A separatist activist who played a key role in organising the ‘Yes’ campaign in last year’s referendum has quit the SNP for Labour after being disgusted to find many Nationalists quietly backing the Tories.
The Daily Record reports that Mohammed Shoaib, the leader of Asians for Independence and a former SNP branch convenor, believes that the referendum was “last year’s vote” and that the focus in May should be evicting the Conservatives and securing a progressive government wherever possible.
However, he alleges that many SNP members, including those in Nicola Sturgeon’s own constituency of Glasgow Southside, are secretly hoping for a second Cameron administration in order to improve the prospects of another referendum.
Shoaib accused many nationalists of putting “the interests of the SNP before the interests of Scotland”.
This lends fresh credence to the suggestion, outlined in a leaked diplomatic memo, that the First Minister confessed her reservations about Ed Miliband and preference for David Cameron to a French ambassador.
It is certainly unhelpful to the Nationalist leader, especially on the morning she was preparing for an STV debate between the Scottish party leaders.
What the DUP would have said in the leaders’ debate
The sharp distinction between mainland politics and those of Northern Ireland is a real and unfortunate one.
As I have argued on this site before, parties like the DUP wound the Union in Ulster on two fronts: by alienating persuadable Catholics at home, and by operating as marginally relevant mercenaries in Westminster.
Only yesterday, the Financial Times gave a flavour of how badly the leaders of political unionism have served their supporters since the restoration of devolution in the late 1990s.
As disenchantment leads to dwindling turnout, both the Democratic Unionists and the fading Ulster Unionists double-down on the politics of the headcount with counterproductive pacts that prioritise short-term representation over long term renewal.
However, with all that said it remains the case that DUP MPs will be able, if they so choose, to support or help to destroy any government that tries to form after the next election.
Indeed with eight or nine MPs they will, barring real shocks on election night, be markedly larger than Plaid Cymru, the Greens, or even UKIP.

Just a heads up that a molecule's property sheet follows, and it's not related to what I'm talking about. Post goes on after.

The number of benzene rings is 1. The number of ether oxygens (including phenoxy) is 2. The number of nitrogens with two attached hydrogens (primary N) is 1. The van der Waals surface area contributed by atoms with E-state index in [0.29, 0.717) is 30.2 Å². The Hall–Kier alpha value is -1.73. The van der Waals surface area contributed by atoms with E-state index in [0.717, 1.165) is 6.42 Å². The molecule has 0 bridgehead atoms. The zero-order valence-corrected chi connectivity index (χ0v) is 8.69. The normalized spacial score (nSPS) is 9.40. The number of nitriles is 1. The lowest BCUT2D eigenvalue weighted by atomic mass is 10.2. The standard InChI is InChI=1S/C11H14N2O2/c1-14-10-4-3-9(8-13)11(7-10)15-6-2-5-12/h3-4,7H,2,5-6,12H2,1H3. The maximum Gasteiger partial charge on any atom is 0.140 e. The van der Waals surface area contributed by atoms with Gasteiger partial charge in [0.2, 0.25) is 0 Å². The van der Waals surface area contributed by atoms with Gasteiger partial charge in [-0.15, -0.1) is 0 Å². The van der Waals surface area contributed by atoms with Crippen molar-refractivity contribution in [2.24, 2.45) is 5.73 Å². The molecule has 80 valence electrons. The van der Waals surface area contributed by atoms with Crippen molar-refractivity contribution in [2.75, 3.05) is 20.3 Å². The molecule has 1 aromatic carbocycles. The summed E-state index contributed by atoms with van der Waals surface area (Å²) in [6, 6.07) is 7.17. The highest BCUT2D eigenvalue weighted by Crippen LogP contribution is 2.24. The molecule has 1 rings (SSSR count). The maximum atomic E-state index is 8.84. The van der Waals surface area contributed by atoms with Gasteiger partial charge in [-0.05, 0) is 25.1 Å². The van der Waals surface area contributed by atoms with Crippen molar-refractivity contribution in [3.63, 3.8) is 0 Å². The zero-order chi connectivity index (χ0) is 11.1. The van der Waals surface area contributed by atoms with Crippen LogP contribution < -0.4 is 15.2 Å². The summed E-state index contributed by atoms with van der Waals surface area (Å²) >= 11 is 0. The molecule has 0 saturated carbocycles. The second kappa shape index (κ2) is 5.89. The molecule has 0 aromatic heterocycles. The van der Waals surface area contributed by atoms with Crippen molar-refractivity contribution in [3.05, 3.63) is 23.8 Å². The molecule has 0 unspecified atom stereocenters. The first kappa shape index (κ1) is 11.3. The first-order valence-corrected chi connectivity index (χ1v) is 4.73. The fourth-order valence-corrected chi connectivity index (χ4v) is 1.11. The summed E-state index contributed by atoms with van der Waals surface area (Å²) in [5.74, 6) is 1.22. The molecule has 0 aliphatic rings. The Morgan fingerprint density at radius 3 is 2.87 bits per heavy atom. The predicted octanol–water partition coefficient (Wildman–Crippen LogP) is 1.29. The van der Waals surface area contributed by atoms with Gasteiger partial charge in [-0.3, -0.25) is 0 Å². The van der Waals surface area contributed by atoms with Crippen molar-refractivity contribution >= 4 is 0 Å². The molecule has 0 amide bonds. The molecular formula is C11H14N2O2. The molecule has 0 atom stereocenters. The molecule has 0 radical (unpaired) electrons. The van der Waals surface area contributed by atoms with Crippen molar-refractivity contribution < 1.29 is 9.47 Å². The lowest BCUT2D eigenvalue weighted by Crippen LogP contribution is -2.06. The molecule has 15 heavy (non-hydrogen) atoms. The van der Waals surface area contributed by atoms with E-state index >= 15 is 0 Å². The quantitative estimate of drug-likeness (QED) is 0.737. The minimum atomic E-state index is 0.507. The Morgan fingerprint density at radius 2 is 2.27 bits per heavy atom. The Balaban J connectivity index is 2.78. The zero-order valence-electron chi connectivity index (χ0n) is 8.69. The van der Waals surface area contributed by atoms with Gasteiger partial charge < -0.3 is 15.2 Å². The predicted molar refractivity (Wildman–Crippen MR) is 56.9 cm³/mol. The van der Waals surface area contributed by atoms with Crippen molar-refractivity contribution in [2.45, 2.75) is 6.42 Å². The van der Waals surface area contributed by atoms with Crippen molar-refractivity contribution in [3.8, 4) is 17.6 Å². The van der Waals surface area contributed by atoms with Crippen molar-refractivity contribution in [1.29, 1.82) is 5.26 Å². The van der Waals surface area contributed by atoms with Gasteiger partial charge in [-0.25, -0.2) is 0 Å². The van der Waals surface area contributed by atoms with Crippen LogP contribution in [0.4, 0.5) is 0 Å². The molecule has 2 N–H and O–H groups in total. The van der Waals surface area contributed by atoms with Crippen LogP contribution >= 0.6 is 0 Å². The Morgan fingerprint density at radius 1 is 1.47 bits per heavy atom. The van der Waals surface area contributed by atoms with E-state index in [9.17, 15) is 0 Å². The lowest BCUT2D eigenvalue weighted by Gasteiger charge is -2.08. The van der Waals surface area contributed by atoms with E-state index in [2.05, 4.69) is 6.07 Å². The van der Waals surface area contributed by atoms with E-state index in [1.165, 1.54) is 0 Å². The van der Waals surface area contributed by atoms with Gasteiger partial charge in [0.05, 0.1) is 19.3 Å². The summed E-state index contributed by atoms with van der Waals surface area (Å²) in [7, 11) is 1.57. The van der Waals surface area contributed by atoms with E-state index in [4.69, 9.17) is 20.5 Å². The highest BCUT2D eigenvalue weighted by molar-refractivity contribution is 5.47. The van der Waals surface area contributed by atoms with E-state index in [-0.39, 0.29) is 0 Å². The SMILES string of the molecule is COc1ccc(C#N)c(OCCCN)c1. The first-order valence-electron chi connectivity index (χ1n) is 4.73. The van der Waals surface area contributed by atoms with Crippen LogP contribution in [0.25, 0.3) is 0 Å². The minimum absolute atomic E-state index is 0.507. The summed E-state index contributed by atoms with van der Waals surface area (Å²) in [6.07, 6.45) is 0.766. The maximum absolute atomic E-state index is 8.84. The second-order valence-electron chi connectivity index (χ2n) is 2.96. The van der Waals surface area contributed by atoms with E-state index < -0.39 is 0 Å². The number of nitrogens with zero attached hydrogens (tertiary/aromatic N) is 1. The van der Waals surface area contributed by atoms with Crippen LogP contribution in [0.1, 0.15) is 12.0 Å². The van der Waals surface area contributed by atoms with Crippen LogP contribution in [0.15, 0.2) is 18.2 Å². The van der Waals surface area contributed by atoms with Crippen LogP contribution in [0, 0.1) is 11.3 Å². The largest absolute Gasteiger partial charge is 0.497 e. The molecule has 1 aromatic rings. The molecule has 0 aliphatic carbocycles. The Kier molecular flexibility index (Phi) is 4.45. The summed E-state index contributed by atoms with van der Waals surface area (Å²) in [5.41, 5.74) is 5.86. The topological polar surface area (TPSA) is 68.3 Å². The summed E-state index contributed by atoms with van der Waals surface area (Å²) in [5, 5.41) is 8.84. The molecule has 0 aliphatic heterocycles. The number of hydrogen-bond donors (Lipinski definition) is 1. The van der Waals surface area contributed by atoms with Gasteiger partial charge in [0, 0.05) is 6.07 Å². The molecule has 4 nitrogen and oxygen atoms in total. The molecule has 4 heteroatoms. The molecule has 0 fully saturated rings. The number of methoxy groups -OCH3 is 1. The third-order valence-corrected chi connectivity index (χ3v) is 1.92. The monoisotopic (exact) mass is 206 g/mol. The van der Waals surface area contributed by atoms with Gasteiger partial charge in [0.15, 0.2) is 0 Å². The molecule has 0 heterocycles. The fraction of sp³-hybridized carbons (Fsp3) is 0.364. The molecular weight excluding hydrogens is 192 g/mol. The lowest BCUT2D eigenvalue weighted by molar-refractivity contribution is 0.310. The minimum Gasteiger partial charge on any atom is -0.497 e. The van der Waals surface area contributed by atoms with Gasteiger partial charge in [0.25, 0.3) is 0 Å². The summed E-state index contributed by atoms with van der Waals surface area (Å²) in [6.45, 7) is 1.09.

Their exclusion from a sprawling debate which included the leaders of minor parties on the basis of their potential role in a hung parliament thus remains mystifying.
However Peter Robinson, party leader and First Minister of Northern Ireland, has set out the DUP position in a hung parliament for the Belfast Telegraph.
Stressing that his MPs would not attempt to be “the tail that wags the dog”, Robinson set out a pitch which centres, in good pork barrel fashion, on getting more money for Northern Ireland. (Nigel Dodds, their Parliamentary leader, classified the party’s demands as “a shopping list of desirable goodies” amongst other things.)
The Democratic Unionists are prepared to support either Labour or the Conservatives, and claim that there is currently only £10m difference between the two parties’ proposals for Northern Ireland.
However the DUP takes a strong line on defence spending. This might make it a more comfortable component of a Tory-led parliamentary arrangement than one cobbled together by Labour with the very dovish nationalists and Greens.
Wood claims Plaid would work “for good of whole UK”
The chances of the two green-tinted parties, Plaid and the Greens, having a surprise breakout on election night won’t have been helped by the capable performances their leaders put in during the debate.
Leanne Wood, the hard-left leader of the Welsh nationalists, is now attempting to leverage the boost to her profile from last Thursday’s event to establish the legitimacy of nationalist participation in, or support of, a pan-UK government.
Wales Online reports that she is claiming that Plaid would use their influence for the good of “the whole UK”. This reflects the fact that Nicola Sturgeon has been winning over anti-austerity English voters who dislike either Ed Miliband, or the compromises Labour have to make to win.
However Labour are quick to stress that, at least based on current polling, nobody is predicting Plaid to exceed their current contingent of three MPs next month.
Teacher accused of forcing pro-SNP bias on children
A primary school teacher in Glasgow has been accused of attempting to indoctrinate her pupils after spoon-feeding them hostile questions for Labour politicians and taking them on marches, according to the Daily Herald.
Concerns were raised on Twitter after media reports showed some of the children, aged ten, at a political march bearing ‘end austerity’ banners, and complaints have been made to the council.
Karen Lorimer, the teacher in question, is also accused of having fed her charges prepared questions before visits from politicians from Labour and the SNP, as well as Tommy Sheridan, the scandal-ridden former leader of the Scottish Socialist Party.
Ms Lorimer claims to have invited speakers after she could not fully answer her pupils’ questions about why there were food banks – but neither of the Government parties were invited to send representatives.